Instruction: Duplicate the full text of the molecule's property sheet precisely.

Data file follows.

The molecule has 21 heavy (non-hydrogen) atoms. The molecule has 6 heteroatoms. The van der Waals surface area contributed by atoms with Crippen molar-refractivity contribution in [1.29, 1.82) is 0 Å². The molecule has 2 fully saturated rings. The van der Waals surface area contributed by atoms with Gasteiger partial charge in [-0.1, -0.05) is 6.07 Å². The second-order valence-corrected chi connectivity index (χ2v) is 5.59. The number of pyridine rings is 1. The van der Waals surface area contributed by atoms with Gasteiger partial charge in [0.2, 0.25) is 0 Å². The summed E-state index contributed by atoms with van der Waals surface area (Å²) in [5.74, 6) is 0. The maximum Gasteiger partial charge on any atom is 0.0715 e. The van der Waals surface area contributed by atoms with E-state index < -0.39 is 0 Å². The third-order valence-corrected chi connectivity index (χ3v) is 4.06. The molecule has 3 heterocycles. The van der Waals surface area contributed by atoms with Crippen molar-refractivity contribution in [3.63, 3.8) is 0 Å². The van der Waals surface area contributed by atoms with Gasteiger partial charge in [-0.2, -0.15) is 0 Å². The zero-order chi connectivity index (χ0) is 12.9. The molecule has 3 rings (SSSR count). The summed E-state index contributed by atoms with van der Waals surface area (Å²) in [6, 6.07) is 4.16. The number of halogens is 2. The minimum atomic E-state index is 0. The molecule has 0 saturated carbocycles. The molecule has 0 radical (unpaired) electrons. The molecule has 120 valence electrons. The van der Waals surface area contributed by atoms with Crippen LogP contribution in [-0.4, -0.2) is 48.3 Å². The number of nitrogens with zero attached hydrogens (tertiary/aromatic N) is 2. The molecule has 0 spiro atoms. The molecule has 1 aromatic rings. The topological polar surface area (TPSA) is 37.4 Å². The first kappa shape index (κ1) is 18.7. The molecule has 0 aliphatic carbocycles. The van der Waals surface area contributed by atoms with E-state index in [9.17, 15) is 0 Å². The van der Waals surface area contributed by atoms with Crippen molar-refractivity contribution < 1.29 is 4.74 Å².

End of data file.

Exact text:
The molecule has 21 heavy (non-hydrogen) atoms. The molecule has 6 heteroatoms. The van der Waals surface area contributed by atoms with Crippen molar-refractivity contribution in [1.29, 1.82) is 0 Å². The molecule has 2 fully saturated rings. The van der Waals surface area contributed by atoms with Gasteiger partial charge in [-0.1, -0.05) is 6.07 Å². The second-order valence-corrected chi connectivity index (χ2v) is 5.59. The number of pyridine rings is 1. The van der Waals surface area contributed by atoms with Gasteiger partial charge in [0.2, 0.25) is 0 Å². The summed E-state index contributed by atoms with van der Waals surface area (Å²) in [5.74, 6) is 0. The maximum Gasteiger partial charge on any atom is 0.0715 e. The van der Waals surface area contributed by atoms with E-state index < -0.39 is 0 Å². The third-order valence-corrected chi connectivity index (χ3v) is 4.06. The molecule has 3 heterocycles. The van der Waals surface area contributed by atoms with Crippen molar-refractivity contribution in [3.63, 3.8) is 0 Å². The van der Waals surface area contributed by atoms with Gasteiger partial charge in [-0.2, -0.15) is 0 Å². The zero-order chi connectivity index (χ0) is 12.9. The molecule has 3 rings (SSSR count). The summed E-state index contributed by atoms with van der Waals surface area (Å²) in [6, 6.07) is 4.16. The number of halogens is 2. The minimum atomic E-state index is 0. The molecule has 0 saturated carbocycles. The molecule has 0 radical (unpaired) electrons. The molecule has 120 valence electrons. The van der Waals surface area contributed by atoms with Crippen LogP contribution in [-0.4, -0.2) is 48.3 Å². The number of nitrogens with zero attached hydrogens (tertiary/aromatic N) is 2. The molecule has 0 spiro atoms. The molecule has 1 aromatic rings. The topological polar surface area (TPSA) is 37.4 Å². The first kappa shape index (κ1) is 18.7. The molecule has 0 aliphatic carbocycles. The van der Waals surface area contributed by atoms with E-state index in [9.17, 15) is 0 Å². The van der Waals surface area contributed by atoms with Crippen molar-refractivity contribution < 1.29 is 4.74 Å².